Coalition to Defend Affirmative Action, 701 F.3d at 485 (citing Washington v. Seattle School District No. 1, 485 U.S. 457, 469-70).
 Id. at 485.
 Fisher v. Uni. of Tex. At Austin, 631 F.3d 213 (5th Cir. 2011)(S. Ct. argued Oct. 11, 2012).
 Id. at 227.
 Id. at 224. The Top Ten Percent Law was enacted in 1997.
 Id. at 235.
 Id. at 247.
 Grutter, 539 U.S. 306.
 Jonathan W. Rash, Affirmative action on Life Support: Fisher v. University of Texas at Austin and the End of Not-So-Strict Scrutiny, 8 Duke J. Const. L. & Pub. Pol’y Sidebar 25, 43 (2012).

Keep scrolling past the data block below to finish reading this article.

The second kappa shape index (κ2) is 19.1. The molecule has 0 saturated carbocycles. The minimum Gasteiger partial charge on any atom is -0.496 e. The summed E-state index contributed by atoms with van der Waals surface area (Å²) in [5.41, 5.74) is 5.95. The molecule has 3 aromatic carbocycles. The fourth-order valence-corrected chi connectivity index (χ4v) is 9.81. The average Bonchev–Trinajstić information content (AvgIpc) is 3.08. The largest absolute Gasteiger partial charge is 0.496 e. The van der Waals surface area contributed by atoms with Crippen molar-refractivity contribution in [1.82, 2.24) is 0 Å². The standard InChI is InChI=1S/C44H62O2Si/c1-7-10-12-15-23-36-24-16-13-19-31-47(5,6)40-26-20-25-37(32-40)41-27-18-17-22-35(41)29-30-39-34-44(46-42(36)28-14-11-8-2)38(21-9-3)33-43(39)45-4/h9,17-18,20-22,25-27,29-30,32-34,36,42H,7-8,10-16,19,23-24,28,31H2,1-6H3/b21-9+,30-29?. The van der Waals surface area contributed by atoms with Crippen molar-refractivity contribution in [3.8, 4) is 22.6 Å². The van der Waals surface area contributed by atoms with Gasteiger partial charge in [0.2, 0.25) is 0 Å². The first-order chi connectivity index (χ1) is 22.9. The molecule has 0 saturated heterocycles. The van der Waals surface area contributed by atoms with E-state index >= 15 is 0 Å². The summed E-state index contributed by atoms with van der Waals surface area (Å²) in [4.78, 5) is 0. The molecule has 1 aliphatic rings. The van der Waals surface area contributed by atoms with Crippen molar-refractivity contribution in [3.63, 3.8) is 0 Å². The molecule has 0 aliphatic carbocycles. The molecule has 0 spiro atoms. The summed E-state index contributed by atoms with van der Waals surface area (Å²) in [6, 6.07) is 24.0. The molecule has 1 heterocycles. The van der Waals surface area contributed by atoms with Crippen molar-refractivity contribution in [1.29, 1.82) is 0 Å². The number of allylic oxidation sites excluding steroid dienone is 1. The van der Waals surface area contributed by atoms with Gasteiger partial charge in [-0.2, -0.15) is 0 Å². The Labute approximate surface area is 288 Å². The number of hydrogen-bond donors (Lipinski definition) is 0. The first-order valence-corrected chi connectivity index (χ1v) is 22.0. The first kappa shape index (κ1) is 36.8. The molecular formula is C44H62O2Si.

Grutter, 539 U.S. 306.
 Rash, supra note 196, at 42 n. 133. See, e.g., Grutter, 539 U.S. 306, 387 (2003) (Kennedy, J., dissenting); Parents Involved in Cmty. Sch. v. Seattle Sch. Dist. No. 1, 551 U.S. 701, 783 (2007) (Kennedy, J., concurring).
 Id. (“To hold otherwise would permit a university to use race in admissions indefinitely – until educators [can] certif[y] that the elusive critical mass has finally been attained, not merely in the student body generally, but major-by-major and classroom-by-classroom.”).